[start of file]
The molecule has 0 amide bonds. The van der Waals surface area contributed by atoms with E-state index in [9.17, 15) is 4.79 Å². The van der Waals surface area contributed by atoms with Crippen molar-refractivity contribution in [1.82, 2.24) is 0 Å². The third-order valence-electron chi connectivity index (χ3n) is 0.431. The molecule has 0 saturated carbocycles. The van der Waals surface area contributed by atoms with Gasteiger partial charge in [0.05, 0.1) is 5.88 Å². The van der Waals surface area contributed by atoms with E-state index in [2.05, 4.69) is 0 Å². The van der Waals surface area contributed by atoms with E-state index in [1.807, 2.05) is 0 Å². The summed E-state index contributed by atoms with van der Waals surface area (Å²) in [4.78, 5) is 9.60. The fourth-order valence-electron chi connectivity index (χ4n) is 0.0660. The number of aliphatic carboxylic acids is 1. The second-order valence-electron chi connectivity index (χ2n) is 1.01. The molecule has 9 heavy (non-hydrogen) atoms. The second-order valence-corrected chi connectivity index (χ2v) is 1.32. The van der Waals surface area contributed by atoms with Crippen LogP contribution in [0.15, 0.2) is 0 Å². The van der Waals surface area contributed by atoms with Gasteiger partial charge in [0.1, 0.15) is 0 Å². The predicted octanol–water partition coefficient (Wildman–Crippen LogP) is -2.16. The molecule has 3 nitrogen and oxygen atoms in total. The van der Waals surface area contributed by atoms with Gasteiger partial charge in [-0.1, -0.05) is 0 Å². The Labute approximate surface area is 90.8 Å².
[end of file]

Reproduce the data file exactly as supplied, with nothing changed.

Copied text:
The molecule has 0 amide bonds. The van der Waals surface area contributed by atoms with E-state index in [9.17, 15) is 4.79 Å². The van der Waals surface area contributed by atoms with Crippen molar-refractivity contribution in [1.82, 2.24) is 0 Å². The third-order valence-electron chi connectivity index (χ3n) is 0.431. The molecule has 0 saturated carbocycles. The van der Waals surface area contributed by atoms with Gasteiger partial charge in [0.05, 0.1) is 5.88 Å². The van der Waals surface area contributed by atoms with E-state index in [2.05, 4.69) is 0 Å². The van der Waals surface area contributed by atoms with E-state index in [1.807, 2.05) is 0 Å². The summed E-state index contributed by atoms with van der Waals surface area (Å²) in [4.78, 5) is 9.60. The fourth-order valence-electron chi connectivity index (χ4n) is 0.0660. The number of aliphatic carboxylic acids is 1. The second-order valence-electron chi connectivity index (χ2n) is 1.01. The molecule has 9 heavy (non-hydrogen) atoms. The second-order valence-corrected chi connectivity index (χ2v) is 1.32. The van der Waals surface area contributed by atoms with Crippen LogP contribution in [0.15, 0.2) is 0 Å². The van der Waals surface area contributed by atoms with Gasteiger partial charge in [0.1, 0.15) is 0 Å². The predicted octanol–water partition coefficient (Wildman–Crippen LogP) is -2.16. The molecule has 3 nitrogen and oxygen atoms in total. The van der Waals surface area contributed by atoms with Gasteiger partial charge in [-0.1, -0.05) is 0 Å². The Labute approximate surface area is 90.8 Å².